Bethany Kehdy’s Silky Chickpea and Lamb Soup recipeCultureFood & DrinksInterviews & Recipes
Following a sold-out residency at Marylebone’s Carousel restaurant, Lebanese-American chef Bethany Kehdy is now preparing for a second London pop-up, this time at Jago restaurant on Hanbury Street. This one–week residency, starting on 7th November 2016, will see Bethany serving up a five-course menu, with dishes that celebrate her famous style of cooking, which focuses on traditional Levantine dishes refreshed with a modern approach.
Diners can expect to enjoy dishes from Bethany’s award-winning cookbook, The Jewelled Kitchen, accompanied by a selection of Lebanese wines and Middle Eastern cocktails – including her famous Arak Bloody Mary – and some delicious Za’Atar and Mulberry Bellinis.
In the run up to next week’s residency, Bethany has shared with us the recipe for her Silky Chickpea and Lamb Soup, a warming dish arriving in perfect time for those of starting to feel the chill of autumn.
Chickpea and Lamb Soup
Prep time: 30 minutes (plus 32 hours of optional preparation)
Cooking time: 1½ hours (plus optional cooking the chickpeas until tender)
What you need:
2 tbsp rye flour (optional)
2 tbsp strong bread flour (optional)
350g lamb shank
¼ tsp ground cardamom
¼ tsp ground cumin
¼ tsp smoked paprika
¼ tsp ground coriander
¼ tsp ground cinnamon
20g salted butter or smen
1 onion, finely chopped
4 garlic cloves, roughly chopped
5cm piece of root ginger, peeled and finely chopped
2l cups vegetable stock
a pinch of ground saffron (optional)
125g dried chickpeas, soaked overnight and cooked, or 250g tinned chickpeas, drained and rinsed
250g brown lentils, rinsed
1 bay leaf
1 wedge of preserved Lemon, rind rinsed and finely chopped, or zest of half a lemon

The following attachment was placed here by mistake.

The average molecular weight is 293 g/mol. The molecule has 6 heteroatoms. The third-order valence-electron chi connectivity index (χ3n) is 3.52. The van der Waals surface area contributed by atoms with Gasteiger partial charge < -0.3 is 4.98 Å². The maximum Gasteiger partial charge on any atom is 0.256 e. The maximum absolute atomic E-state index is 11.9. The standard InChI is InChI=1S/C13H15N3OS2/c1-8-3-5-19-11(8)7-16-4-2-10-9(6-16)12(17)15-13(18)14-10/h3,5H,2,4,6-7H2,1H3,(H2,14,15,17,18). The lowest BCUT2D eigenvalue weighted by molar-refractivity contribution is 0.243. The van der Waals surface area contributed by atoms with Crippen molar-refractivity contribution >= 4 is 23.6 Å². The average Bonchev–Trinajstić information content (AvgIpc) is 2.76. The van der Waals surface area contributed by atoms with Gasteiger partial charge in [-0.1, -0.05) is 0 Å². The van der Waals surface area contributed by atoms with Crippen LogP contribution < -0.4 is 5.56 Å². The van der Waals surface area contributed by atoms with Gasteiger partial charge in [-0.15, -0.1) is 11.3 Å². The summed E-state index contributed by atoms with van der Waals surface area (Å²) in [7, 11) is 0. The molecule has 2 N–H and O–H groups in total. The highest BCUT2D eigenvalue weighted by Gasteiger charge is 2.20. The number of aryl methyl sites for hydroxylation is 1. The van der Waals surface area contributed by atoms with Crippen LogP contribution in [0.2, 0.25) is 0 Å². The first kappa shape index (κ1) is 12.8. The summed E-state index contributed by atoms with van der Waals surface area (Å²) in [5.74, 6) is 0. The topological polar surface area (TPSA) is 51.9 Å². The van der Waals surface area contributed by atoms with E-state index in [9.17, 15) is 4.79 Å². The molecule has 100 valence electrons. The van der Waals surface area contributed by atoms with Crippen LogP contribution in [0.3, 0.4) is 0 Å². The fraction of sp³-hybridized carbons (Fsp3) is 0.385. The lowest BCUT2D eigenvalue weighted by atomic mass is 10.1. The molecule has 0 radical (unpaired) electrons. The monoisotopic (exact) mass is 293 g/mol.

1 tbsp finely chopped coriander leaves, plus extra for sprinkling
sea salt and freshly ground black pepper
a few pitted dates, to serve
1 lemon, quartered, to squeeze warm bread (optional), to serve
What you need to do:
- If you are using the starter, which will give a thicker, smoother soup, early in the morning of the first day, put 10g of the rye flour and 10g of the strong bread flour in a mixing bowl and mix together. Pour over 1 tablespoon lukewarm water and mix well. Cover the starter with kitchen paper and set aside in a warm place (22–25˚C).
- During the morning of the following day, “feed” the starter with the remaining flours and about 2 teaspoons lukewarm water, stirring very well to combine. Set aside, covered as above, for a further 8 hours.
- Rub the lamb shank with the cardamom, cumin, smoked paprika, coriander and cinnamon and season with some salt. Set aside. With a sharp knife, cut a cross in the skin of each tomato, then put them in a heatproof bowl and cover with boiling water. Leave to stand for 2–3 minutes or until the skins have split, then drain. Plunge into cold water to stop them cooking, then peel off the skins and discard. Slice in half and scoop out the seeds, then finely chop the flesh.
- Melt the butter in a heavy-based saucepan over a medium heat. Add the onion, cover the pan and reduce the heat to low, then leave to sweat, stirring often, for five minutes or until softened.
- Increase the heat to medium, add the lamb and any loose spices and sear for 3 minutes on each side. Add the garlic and ginger and cook for a further minute until aromatic, then add the tomatoes, stock, saffron, if using, chickpeas lentils and bay leaf.
- Cover the pan, increase the heat to high and bring to the boil, then reduce the heat to medium-low and simmer, covered, for 1 hour or until the lentils are soft and the meat is tender. Discard the bay leaf.
- Remove the lamb from the pan and cut away the meat into small bite-sized pieces, then return the meat to the pan with the bone. You can extract the marrow with a narrow spoon or skewer, if you like.
- Dilute the starter, if using, with 100ml water, stir well, then slowly pour it into the pan, stirring for about 20 minutes or until the mixture has thickened. Stir in the preserved lemon and coriander and season with pepper. Ladle into bowls, sprinkle with coriander and serve with dates, lemon quarters and warm Arabic Bread, if you like.